This is… Southeast Asia’s Largest Taoist Temple

Do not confused Taoism (Daoism) with Buddhism. Although for the non-initiated it’s hard to tell where one starts and the other ends. The founder of Taoism is Laozi, and his teachings – the Tao Te Ching – have a profound influence in Chinese culture. So the contemporary Chinese cultural practices are the result of centuries of marriage between folk rituals and Taoist beliefs.

Taoism spread to Southeast Asia following the early migratory movement of the Chinese to the south. And in Malaysia, Taoism has thrived for centuries. One of the highlights of Penang is visiting the beautiful Kek Lok Si. But it’s in Miri, a small city on the Borneo island, that you find Southeast Asia’s largest Taoist temple.

The San Ching Tian temple is located about 4km outside the centre of Miri city. It was built in 2000 and took 3 years and RM10 million (USD3.5 million) to complete. All the decorations and motif were imported from China.┬áThe red roof adorned with dragons, elegant lotus design motif and the delightful wind chimes make this an atmospheric place to visit. It’s usually quiet and a wonderful place to spend a quiet and meditative moment.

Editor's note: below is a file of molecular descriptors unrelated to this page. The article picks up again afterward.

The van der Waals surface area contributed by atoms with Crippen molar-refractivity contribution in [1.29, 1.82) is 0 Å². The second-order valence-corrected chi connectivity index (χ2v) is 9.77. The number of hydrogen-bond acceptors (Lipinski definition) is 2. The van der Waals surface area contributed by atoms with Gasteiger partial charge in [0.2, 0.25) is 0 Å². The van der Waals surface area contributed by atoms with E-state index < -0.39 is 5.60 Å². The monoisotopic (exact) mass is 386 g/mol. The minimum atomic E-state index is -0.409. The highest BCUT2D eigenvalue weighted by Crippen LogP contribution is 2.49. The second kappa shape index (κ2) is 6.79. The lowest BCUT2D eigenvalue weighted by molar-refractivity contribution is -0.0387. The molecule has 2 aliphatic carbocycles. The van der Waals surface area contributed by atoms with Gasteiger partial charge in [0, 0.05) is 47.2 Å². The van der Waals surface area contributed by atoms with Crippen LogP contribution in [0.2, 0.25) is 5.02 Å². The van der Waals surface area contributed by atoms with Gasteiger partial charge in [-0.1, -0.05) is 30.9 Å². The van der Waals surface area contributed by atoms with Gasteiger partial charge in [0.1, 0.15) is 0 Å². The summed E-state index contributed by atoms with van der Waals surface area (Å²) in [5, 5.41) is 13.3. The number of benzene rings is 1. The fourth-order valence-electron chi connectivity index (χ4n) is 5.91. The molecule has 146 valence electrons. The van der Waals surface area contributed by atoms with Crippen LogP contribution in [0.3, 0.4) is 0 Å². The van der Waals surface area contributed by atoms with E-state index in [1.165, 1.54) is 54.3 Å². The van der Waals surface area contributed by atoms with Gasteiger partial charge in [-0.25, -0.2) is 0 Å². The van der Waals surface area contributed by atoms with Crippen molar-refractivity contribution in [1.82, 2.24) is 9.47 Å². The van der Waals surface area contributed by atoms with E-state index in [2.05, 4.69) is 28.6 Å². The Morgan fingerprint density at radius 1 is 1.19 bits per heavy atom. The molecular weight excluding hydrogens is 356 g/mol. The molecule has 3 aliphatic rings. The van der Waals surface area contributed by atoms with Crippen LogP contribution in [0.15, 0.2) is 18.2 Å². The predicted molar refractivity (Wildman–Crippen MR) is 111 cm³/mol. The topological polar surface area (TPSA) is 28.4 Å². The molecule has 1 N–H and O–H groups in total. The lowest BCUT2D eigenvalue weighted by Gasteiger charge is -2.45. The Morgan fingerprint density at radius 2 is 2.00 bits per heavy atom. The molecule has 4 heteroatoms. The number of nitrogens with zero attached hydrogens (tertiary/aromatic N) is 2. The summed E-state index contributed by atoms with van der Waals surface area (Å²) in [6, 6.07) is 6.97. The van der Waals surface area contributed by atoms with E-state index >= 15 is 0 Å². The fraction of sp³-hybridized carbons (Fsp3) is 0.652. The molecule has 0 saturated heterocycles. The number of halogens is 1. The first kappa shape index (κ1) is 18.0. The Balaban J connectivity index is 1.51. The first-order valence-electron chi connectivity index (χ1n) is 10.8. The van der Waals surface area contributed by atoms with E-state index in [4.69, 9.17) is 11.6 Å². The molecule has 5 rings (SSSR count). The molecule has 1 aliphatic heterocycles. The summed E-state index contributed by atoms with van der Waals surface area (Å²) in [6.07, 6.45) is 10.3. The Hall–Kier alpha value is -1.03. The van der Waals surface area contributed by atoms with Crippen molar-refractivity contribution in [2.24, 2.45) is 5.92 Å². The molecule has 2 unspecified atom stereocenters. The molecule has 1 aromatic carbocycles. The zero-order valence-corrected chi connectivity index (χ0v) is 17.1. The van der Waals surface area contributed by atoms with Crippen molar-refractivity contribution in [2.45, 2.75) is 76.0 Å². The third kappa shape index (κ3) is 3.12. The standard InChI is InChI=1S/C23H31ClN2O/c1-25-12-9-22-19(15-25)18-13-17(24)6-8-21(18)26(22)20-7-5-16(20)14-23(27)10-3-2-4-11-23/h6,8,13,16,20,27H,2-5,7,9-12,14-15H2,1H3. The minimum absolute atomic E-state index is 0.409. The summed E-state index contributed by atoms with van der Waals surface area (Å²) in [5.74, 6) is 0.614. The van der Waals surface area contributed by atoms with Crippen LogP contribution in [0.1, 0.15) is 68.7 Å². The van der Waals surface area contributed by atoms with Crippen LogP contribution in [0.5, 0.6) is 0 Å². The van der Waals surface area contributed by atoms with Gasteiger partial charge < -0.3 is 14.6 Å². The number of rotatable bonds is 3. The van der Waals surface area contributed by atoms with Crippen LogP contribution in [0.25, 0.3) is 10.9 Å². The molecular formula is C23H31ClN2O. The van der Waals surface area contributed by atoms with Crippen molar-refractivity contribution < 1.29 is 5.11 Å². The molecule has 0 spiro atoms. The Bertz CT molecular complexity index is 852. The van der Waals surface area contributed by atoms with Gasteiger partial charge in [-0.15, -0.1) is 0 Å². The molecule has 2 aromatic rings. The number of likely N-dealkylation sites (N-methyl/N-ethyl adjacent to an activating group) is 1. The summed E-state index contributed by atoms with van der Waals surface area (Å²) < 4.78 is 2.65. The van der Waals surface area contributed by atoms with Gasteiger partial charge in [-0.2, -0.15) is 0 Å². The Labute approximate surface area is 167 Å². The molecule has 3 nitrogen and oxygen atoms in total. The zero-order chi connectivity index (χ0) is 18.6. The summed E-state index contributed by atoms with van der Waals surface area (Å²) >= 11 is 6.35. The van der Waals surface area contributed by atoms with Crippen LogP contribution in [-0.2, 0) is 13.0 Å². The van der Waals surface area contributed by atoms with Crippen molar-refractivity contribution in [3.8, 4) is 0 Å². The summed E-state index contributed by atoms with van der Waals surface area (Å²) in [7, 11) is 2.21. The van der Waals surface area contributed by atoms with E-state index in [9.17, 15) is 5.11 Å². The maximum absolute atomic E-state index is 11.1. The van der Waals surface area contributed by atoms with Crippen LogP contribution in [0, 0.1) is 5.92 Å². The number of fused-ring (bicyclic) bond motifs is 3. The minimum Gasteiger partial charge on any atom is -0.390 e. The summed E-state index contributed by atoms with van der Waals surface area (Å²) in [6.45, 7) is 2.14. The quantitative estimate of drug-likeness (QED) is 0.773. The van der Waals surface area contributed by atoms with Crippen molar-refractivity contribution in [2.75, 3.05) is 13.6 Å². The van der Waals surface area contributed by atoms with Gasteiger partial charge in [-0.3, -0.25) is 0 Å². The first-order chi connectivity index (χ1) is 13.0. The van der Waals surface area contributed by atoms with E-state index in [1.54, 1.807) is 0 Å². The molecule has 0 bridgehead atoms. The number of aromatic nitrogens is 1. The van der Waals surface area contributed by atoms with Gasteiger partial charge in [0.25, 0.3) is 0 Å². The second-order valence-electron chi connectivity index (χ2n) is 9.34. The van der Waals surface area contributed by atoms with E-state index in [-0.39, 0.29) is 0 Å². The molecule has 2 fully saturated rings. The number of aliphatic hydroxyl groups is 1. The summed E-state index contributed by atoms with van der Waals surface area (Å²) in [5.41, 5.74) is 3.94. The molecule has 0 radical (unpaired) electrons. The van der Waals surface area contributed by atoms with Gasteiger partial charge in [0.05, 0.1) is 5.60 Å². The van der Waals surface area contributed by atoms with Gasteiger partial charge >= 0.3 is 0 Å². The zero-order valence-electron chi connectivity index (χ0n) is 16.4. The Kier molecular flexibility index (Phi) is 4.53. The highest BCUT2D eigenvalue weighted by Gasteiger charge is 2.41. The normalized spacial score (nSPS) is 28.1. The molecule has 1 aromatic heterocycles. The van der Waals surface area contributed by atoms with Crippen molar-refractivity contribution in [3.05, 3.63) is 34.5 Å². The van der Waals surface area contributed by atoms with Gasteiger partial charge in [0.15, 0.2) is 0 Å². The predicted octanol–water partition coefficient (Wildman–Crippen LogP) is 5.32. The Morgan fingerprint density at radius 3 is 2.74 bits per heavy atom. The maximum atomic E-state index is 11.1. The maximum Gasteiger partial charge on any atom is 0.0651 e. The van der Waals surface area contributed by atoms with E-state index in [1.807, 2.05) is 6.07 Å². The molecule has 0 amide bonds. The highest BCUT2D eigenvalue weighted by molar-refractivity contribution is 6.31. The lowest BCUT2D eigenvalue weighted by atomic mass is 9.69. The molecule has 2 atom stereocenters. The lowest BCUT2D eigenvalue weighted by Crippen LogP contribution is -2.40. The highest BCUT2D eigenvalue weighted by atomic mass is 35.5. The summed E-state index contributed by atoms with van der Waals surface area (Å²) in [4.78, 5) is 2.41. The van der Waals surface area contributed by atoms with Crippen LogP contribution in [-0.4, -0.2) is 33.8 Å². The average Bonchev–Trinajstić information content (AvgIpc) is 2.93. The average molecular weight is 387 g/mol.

If you find yourself in Miri, waiting for your flight to Mulu National Park and nothing else to do, do pay a visit to this serene temple. However, getting there could be a challenge. There’s no public transport. You could either walk it (about 1hour from city centre) or take a taxi for RM10-RM15 (USD3.50-USD5). If you do decide to walk, there’s a food court at the street corner for you to refresh and fill up the tummy for the walk back.

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A modern nomad who wanders around the world calling no place home and every place his Ithaca



It’s indeed a good side trip, if you are stuck in Miri with time to spare and nothing else to do. The colours, the decorations and the motifs are what make the Taoist temples interesting. I’d love to visit the one at the outskirts of Bangkok next time I go there.


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